Survey of the incidence and effect of major life events on graduate medical education trainees.

Loading...
Thumbnail Image

Date

2015

Journal Title

Journal ISSN

Volume Title

Repository Usage Stats

134
views
116
downloads

Abstract

PURPOSE: This study aims to assess the incidence of major life events during graduate medical education (GME) training and to establish any associations with modifiable activities and career planning. METHODS: The authors surveyed graduating GME trainees from their parent institution in June 2013. Demographic information (clinical department, gender, training duration) and major life events (marriage, children, death/illness, home purchase, legal troubles, property loss) were surveyed. Respondents were queried about the relationship between life events and career planning. A multivariable logistic regression model tested for associations. RESULTS: A total of 53.2% (166/312) of graduates responded to the survey. 50% (83/166) of respondents were female. Major life events occurred in 96.4% (160/166) of respondents. Male trainees were more likely (56.1% [46/82] vs. 30.1% [25/83]) to have a child during training (p=0.01). A total of 41.6% (69/166) of responders consciously engaged or avoided activities during GME training, while 31.9% (53/166) of responders reported that life events influenced their career plans. Trainees in lifestyle residencies (p=0.02), those who experienced the death or illness of a close associate (p=0.01), and those with legal troubles (p=0.04) were significantly more likely to consciously control life events. CONCLUSION: Major life events are very common and changed career plans in nearly a third of GME trainees. Furthermore, many trainees consciously avoided activities due to their responsibilities during training. GME training programs should closely assess the institutional support systems available to trainees during this difficult time.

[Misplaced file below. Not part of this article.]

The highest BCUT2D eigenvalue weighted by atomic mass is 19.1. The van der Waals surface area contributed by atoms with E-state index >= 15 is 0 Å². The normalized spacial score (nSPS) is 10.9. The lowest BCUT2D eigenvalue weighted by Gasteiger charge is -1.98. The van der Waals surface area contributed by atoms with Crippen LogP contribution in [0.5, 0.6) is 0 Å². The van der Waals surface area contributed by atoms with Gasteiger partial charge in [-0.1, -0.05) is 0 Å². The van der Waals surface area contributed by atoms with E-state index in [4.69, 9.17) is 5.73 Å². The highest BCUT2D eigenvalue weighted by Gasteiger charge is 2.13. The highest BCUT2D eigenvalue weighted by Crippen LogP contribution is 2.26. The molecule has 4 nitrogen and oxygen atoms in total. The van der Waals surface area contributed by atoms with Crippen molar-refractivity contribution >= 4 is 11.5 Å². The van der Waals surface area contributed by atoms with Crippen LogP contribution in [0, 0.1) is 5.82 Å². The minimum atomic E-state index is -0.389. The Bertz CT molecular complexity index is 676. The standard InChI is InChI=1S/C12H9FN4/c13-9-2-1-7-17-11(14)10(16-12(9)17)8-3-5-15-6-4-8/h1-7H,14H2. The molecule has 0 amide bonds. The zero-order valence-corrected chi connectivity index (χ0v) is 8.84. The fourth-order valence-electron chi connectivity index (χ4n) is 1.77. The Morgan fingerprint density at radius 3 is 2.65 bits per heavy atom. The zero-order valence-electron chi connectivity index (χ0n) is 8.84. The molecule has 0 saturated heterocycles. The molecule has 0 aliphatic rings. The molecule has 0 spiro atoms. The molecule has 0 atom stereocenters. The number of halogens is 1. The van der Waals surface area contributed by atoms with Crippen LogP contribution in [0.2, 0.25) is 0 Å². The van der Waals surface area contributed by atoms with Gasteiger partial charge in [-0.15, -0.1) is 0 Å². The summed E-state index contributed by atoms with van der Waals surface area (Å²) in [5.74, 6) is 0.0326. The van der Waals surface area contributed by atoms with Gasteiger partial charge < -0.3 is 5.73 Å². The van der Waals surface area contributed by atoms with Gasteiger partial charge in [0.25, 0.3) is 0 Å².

Department

Description

Provenance

Citation

Scholars@Duke

Grimm

Lars Johannes L Grimm

Associate Professor of Radiology
Maxfield

Charles Mason Maxfield

Professor of Radiology

Pediatric radiology. 
Radiology education.


Unless otherwise indicated, scholarly articles published by Duke faculty members are made available here with a CC-BY-NC (Creative Commons Attribution Non-Commercial) license, as enabled by the Duke Open Access Policy. If you wish to use the materials in ways not already permitted under CC-BY-NC, please consult the copyright owner. Other materials are made available here through the author’s grant of a non-exclusive license to make their work openly accessible.